Alex Casey interviews local legend Anika Moa about getting her own talk show (feat: us!), Nigella Lawson’s butt and why you should never hold in a burp. This is the first of a brand new interview series called On the Lash, brought to you by Australian wine geniuses Vinomofo. Photography by José Barbosa.
Anika Moa bowled into The Spinoff offices dressed head to toe in activewear, sweating and cursing. It was 11am on a Tuesday, the perfect time to share a bottle of wine with me in the boardroom. “I’m trying to catch my breath after those cunting stairs,” she wheezed, before dumping a bag of lollies and chocolate on the table and announcing loudly that she was on her period. “Don’t touch those,” she hissed through her teeth, as I eyed up a chocolate bar.
Since beginning her music career at the age of 18, Anika has continued to write songs, tour, host events, harass celebrities on the internet and even release two smash hit baby albums. Now, she’s got her very own show. Starting on Māori TV at the end of September, All Talk With Anika Moa is looking like it might be the New Zealand television event of the calendar year – if you don’t count every single moment of The Real Housewives of Auckland. Better (probably worse) yet, it also features your old mates at The Spinoff both on-screen and as the official online broadcaster, so you can watch this wonderful show on this wonderful site.
I first met Anika last year when I interviewed her about her involvement in the Māori TV documentary series Songs From The Inside. I ate a bad biscuit and she drank a soy flat white while aggressively swearing about how ugly Ed Sheeran was. She was a force of nature in that little Avondale café, demonstrating the same zero-fucks mentality that has made her a bit of a hero for New Zealanders everywhere, particularly women. Honestly, I couldn’t wait to be in the same room as her again. With booze.
OK, let’s talk talk show. I saw you tweeted at Jemaine Clement that you were gonna talk about your period on the show. Is that what we’re gonna see?
I probably will. Only once a month. [Anika laughs and claps like a seal]
So this isn’t the Anika Moa period vehicle the country is waiting for?
I guess it depends on how I feel on the day, you know how us bitches are moody. There are days when I’m like “aw, welcome” and there’s days when I’m like “fuck off”. I’ve never done a talk show before so ask me how I feel two weeks in.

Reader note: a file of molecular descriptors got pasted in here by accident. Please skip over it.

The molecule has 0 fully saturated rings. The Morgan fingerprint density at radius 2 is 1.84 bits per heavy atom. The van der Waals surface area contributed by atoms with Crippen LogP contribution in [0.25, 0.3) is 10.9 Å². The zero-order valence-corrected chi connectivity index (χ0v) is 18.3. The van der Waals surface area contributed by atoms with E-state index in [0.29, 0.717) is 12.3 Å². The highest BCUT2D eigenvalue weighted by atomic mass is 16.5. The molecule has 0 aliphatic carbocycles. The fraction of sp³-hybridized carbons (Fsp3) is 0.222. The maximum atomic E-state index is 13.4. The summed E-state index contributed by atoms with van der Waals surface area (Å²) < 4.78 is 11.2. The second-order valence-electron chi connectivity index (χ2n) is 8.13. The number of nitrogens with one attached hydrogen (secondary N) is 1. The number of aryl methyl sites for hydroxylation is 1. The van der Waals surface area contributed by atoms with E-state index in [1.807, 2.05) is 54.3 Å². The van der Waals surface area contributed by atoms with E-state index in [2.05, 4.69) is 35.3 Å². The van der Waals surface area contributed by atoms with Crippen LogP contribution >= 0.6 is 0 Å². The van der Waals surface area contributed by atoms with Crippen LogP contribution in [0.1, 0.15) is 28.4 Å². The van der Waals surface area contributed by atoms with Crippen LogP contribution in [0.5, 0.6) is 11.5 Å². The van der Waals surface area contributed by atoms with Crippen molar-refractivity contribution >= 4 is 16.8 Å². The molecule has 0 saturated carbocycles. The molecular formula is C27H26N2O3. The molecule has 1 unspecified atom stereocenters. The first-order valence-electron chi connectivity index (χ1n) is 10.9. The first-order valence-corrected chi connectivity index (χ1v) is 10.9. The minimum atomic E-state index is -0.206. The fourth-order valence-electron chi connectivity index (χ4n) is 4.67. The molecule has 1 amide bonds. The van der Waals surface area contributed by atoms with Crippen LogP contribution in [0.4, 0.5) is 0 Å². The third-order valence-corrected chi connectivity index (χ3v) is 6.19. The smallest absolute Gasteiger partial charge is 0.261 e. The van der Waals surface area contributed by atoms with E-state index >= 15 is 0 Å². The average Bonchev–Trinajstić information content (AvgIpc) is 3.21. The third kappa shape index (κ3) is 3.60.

One of the biggest things for me is that it’s taken us a long time to get this show. For ages I’ve had all the confidence, but in reality, I’m not sure if hosting a talk show is easy at all. Not everyone can talk to people and make them feel comfortable, and get as much information as you can out of them. I’m shitting myself.
You said it’s been a long time in the making. Since birth?
Just from about the eight onwards. No, when I met my manager Rodney [Hewson], I was in the middle of writing a baby album. I said to him: “I wanna do a baby album, I wanna do one more album, and then I want my own TV show.” I just love them. I watch Graham Norton most weeks, I love Chelsea Handler, I love Ellen – cos we’re lezzies – I love Oprah and Ricki Lake.
Ricki Lake came out when I was 13 [Anika burps loudly]. She always used to have that phrase, “Talk to the hand cos the face ain’t listening.” I just love that phrase, and I loved how, two minutes into the talk show, someone would be beating someone up, someone would be rooting someone.
I also loved that Ricki Lake was a normal woman. Like, she was a bit fat, beautiful, but also a little bit of a mother type of person. I’ve always loved chat shows, and I’ve always felt that New Zealand doesn’t have any. I mean what have we had?
Jono and Ben? Does that count? It looks like a talk show…
Jono and Ben is fantastic. See, I went through a phase of going “Ugh, Jono and Ben, it’s for dicks,” you know, because there were no women. Then Laura Daniel and all the Funny Girls team came along.
Now I’ll watch it because it’s equal, it feels more of equal standing. And, it is hit or miss with me, but we need this sort of stuff. Cos without it … there’s nothing. Yeah, but I’m still shitting my pants about mine.
Are you gonna go in on celebrity guests? Because you’ve already done your Herald series and that was amazing.
I’m going to have three guests. Two of them will be actors or musos, and then the third one will be a muso who will play. So, it will be exactly like Graham Norton minus a guest. What we’re focusing on are politicians, actors, overseas people. Comedians, anyone that’s visiting that wants to promote anything.
And, because I love TV and I love social media and pop culture, I want The Real Housewives of Auckland, I want whatever person is in whatever movie that’s out, I want Stranger Things, I want Eleven on the show. I want interesting people with interesting lives and interesting career choices. But also it can be someone like a zoologist [burps loudly], a Scientologist, anyone that’s interesting to me, basically.
I wanted to ask you, what do you think about celebrities – cos you’re obviously like a celebrity in New Zealand …
… Hardcore celebrity.
Hardcore, would you say you’re A-list? Have you considered yourself on any list?
A+ list. I’m not even on the list, because I’m writing the list. It’s like Julia [Sloane, Real Housewives] says, “If people are talking behind your back, you’re standing in front.” Nah, I don’t consider myself a celebrity because I’m not a fuckwit. That said, I love it when PR companies send me free shit.
That’s the dream.
It’s a dream because I’m poor, I’m just a normal musician who has three children and struggles to survive. If I ever go to Fashion Week I love sitting in the front row, because I can be like “Gilda! This is where I am, look where you are. Gilda’s where I am, you’re next to me. Jono and Ben? They are way at the back.”
When you get goodie bags at Fashion Week you’re not supposed to rifle through them, that’s not kosher right?
Oh, it’s the first thing I do. I look through and I think in my mind, “Mum, Sister, Tasha”, like I hand them out in my head. I never keep any of it for myself, cos I want to give it to my family.
I am charitable.
Long story short to that question is what do you think of New Zealand celebrities in general, obviously you’ve mentioned the word “fuckwit” …